While Thacher testified that this was not his intention nor Sherman's (of which he was then, and still is, President), we have concluded, as in the companion case, that Thacher's testimony was motivated by self-interest and is unworthy of belief.
The conduct of Thacher and Sherman belies their denials. Sherman, with Thacher's permission, wrote off, as worthless as of June 30, 1964, all of the claims asserted in this action. This was done to secure tax benefits for worthless debts. Despite Thacher's apparent affluence, Sherman never attempted to collect the debts from Thacher, who owned a majority of Sherman's stock. Thacher never made any payment on the guaranty, nor did he show any liability to Sherman on this guaranty in a financial statement which he issued on July 30, 1965.
In this regard, actions may speak even louder than printed words in guaranty contracts. All of the foregoing facts, which find ample support in the great weight of all the credible evidence, fully substantiate defendants' position.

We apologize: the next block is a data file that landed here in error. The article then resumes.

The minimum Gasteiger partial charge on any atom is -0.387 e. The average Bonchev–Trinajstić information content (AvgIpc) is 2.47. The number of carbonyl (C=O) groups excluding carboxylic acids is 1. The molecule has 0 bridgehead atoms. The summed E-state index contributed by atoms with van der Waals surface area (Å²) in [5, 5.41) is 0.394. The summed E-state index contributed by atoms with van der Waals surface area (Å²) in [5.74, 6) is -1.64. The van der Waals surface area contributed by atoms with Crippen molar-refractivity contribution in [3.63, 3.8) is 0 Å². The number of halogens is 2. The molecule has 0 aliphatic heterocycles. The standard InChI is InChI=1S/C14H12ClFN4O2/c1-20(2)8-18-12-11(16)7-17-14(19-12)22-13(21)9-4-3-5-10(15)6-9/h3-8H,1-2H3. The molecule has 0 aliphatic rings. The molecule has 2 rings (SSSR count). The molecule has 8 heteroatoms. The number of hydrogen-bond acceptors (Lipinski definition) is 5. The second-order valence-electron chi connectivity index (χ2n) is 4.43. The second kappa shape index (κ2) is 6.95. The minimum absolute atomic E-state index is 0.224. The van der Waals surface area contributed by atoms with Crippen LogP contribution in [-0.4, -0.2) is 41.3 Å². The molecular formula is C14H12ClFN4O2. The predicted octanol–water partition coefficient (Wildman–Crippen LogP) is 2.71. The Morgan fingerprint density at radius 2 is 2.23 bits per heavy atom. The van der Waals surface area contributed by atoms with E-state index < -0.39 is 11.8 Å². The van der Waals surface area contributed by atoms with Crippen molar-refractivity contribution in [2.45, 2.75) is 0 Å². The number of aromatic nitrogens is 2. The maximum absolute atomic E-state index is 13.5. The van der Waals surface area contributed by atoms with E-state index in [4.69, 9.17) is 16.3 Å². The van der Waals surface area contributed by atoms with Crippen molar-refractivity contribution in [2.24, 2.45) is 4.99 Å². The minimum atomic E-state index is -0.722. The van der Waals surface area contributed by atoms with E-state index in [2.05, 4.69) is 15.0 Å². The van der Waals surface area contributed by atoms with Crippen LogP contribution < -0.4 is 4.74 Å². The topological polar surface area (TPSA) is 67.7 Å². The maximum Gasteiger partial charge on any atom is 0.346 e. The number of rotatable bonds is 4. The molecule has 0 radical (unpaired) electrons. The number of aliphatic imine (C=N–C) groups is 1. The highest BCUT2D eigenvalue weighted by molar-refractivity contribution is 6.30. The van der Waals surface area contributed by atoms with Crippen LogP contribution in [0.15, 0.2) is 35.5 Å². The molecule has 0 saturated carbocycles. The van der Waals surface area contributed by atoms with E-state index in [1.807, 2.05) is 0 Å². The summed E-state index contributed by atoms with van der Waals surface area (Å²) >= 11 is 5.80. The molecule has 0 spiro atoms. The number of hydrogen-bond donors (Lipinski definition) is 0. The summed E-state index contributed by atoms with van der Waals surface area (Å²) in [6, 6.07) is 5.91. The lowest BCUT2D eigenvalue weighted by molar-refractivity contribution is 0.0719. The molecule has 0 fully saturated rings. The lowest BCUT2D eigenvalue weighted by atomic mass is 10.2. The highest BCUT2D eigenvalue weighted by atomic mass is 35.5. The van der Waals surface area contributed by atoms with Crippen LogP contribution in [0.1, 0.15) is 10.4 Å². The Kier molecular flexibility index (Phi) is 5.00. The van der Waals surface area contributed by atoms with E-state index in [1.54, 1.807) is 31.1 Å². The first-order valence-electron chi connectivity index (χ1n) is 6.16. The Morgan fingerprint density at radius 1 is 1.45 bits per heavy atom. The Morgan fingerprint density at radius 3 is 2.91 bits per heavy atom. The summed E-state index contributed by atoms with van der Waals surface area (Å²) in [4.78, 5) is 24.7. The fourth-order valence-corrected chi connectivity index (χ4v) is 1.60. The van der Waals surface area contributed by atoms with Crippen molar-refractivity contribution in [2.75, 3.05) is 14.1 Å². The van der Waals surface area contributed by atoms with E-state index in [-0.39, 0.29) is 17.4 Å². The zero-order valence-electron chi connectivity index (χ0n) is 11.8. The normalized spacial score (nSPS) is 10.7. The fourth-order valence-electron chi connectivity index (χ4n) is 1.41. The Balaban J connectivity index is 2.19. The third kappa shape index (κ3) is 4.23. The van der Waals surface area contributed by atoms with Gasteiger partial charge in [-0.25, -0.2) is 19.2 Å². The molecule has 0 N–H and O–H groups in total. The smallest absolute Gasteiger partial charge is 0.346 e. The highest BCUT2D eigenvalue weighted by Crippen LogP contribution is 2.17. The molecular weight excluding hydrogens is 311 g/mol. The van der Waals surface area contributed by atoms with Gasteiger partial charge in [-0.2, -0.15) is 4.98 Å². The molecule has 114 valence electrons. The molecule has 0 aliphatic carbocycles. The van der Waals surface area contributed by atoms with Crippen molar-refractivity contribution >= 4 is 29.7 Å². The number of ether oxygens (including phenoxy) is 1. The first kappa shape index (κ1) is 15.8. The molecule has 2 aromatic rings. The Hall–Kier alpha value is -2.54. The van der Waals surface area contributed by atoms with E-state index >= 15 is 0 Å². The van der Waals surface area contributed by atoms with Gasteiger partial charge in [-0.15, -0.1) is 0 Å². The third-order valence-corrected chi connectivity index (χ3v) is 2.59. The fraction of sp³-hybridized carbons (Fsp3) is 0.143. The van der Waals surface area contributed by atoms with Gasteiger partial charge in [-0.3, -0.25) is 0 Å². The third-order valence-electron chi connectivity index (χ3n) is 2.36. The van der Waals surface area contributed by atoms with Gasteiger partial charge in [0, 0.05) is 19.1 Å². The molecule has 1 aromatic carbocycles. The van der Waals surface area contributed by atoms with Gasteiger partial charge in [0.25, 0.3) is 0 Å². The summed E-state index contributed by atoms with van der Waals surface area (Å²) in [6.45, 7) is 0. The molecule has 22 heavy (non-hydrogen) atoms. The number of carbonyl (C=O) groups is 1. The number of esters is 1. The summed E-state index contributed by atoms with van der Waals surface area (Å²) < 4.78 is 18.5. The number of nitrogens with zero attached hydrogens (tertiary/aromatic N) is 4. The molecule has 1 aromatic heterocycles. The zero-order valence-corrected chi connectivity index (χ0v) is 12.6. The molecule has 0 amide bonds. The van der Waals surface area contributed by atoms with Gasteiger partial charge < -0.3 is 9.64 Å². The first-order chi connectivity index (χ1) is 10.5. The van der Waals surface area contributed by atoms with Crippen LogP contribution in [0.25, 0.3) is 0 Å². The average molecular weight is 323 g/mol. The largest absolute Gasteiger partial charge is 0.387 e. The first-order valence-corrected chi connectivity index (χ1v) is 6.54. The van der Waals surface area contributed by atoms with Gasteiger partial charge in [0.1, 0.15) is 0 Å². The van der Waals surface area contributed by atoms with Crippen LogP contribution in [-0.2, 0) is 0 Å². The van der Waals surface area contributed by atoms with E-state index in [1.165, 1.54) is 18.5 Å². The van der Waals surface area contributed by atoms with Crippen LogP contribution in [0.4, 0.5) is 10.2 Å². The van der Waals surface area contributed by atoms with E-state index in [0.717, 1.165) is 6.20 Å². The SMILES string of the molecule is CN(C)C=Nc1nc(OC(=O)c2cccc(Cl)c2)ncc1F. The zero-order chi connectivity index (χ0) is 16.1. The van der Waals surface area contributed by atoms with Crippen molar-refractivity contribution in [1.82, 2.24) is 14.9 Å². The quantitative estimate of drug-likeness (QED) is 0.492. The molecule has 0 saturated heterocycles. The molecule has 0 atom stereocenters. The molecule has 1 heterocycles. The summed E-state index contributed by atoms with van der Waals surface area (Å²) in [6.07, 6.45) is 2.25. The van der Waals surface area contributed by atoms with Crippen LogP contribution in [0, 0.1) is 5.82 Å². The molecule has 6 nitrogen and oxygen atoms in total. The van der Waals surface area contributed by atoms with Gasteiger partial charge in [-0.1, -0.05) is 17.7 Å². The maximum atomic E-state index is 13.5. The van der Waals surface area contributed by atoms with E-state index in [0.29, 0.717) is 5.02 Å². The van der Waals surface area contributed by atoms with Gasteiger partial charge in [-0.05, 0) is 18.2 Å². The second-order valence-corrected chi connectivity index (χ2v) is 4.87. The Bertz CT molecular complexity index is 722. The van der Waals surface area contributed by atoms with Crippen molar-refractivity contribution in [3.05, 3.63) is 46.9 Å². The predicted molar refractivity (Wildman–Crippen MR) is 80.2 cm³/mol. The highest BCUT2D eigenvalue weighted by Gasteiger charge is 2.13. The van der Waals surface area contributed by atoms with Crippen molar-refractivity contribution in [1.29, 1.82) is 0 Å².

Upon all the Maxwell Sales' accounts, factored through Sherman to S.F.C., Sherman sustained a loss of only $2,975.75. This loss occurred when a customer's check, forwarded by Sherman to S.F.C., was worthless and Sherman reimbursed S.F.C., which had advanced funds to Sherman on the basis of the check. There is no evidence that Sherman made any remittance to Maxwell Sales before Sherman was obliged to repay S.F.C.
We also conclude that the Shermax accounts are not covered by the terms of the guaranty, because Shermax was not in existence nor was its incorporation contemplated at the time of the execution of the guaranty. The subsequent assignment from Shermax to Sherman, executed by Thacher on December 16, 1963, was not retrospective to April 30, 1962, to bring the Shermax debts within the scope of the intention of the parties at the time of the execution of this guaranty.